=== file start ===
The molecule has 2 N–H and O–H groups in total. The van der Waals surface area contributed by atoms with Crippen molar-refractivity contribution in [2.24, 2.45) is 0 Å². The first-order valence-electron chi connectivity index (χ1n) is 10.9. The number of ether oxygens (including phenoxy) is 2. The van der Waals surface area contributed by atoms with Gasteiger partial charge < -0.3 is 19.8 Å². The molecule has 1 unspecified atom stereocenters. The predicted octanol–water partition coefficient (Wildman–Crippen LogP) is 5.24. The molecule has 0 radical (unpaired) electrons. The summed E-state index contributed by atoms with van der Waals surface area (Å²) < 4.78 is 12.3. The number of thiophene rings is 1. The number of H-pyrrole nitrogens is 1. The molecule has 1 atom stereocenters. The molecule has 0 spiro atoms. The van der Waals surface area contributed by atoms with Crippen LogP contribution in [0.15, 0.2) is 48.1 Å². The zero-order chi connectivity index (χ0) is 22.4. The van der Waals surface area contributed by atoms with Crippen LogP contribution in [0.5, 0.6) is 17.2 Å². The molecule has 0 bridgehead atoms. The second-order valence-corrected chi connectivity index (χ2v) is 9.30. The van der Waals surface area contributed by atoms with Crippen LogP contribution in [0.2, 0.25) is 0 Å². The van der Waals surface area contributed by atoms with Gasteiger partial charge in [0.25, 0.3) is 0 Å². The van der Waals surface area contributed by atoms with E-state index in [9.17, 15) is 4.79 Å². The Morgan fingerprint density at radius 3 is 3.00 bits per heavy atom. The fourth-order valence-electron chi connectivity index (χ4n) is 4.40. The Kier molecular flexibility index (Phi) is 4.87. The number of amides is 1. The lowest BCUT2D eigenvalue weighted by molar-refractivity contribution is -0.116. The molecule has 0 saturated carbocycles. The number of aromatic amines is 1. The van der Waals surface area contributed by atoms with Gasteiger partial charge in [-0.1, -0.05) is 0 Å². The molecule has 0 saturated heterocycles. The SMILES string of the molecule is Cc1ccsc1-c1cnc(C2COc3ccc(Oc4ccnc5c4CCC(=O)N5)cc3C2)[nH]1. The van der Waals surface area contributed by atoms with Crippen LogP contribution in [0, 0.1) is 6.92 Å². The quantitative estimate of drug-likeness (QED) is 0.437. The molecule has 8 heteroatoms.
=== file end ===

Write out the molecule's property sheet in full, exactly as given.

The molecule has 2 N–H and O–H groups in total. The van der Waals surface area contributed by atoms with Crippen molar-refractivity contribution in [2.24, 2.45) is 0 Å². The first-order valence-electron chi connectivity index (χ1n) is 10.9. The number of ether oxygens (including phenoxy) is 2. The van der Waals surface area contributed by atoms with Gasteiger partial charge < -0.3 is 19.8 Å². The molecule has 1 unspecified atom stereocenters. The predicted octanol–water partition coefficient (Wildman–Crippen LogP) is 5.24. The molecule has 0 radical (unpaired) electrons. The summed E-state index contributed by atoms with van der Waals surface area (Å²) < 4.78 is 12.3. The number of thiophene rings is 1. The number of H-pyrrole nitrogens is 1. The molecule has 1 atom stereocenters. The molecule has 0 spiro atoms. The van der Waals surface area contributed by atoms with Crippen LogP contribution in [0.15, 0.2) is 48.1 Å². The zero-order chi connectivity index (χ0) is 22.4. The van der Waals surface area contributed by atoms with Crippen LogP contribution in [0.5, 0.6) is 17.2 Å². The molecule has 0 bridgehead atoms. The second-order valence-corrected chi connectivity index (χ2v) is 9.30. The van der Waals surface area contributed by atoms with Crippen LogP contribution in [0.2, 0.25) is 0 Å². The van der Waals surface area contributed by atoms with Gasteiger partial charge in [0.25, 0.3) is 0 Å². The van der Waals surface area contributed by atoms with E-state index in [9.17, 15) is 4.79 Å². The Morgan fingerprint density at radius 3 is 3.00 bits per heavy atom. The fourth-order valence-electron chi connectivity index (χ4n) is 4.40. The Kier molecular flexibility index (Phi) is 4.87. The number of amides is 1. The lowest BCUT2D eigenvalue weighted by molar-refractivity contribution is -0.116. The molecule has 0 saturated carbocycles. The number of aromatic amines is 1. The van der Waals surface area contributed by atoms with Gasteiger partial charge in [-0.1, -0.05) is 0 Å². The molecule has 0 saturated heterocycles. The SMILES string of the molecule is Cc1ccsc1-c1cnc(C2COc3ccc(Oc4ccnc5c4CCC(=O)N5)cc3C2)[nH]1. The van der Waals surface area contributed by atoms with Crippen LogP contribution in [0, 0.1) is 6.92 Å². The quantitative estimate of drug-likeness (QED) is 0.437. The molecule has 8 heteroatoms.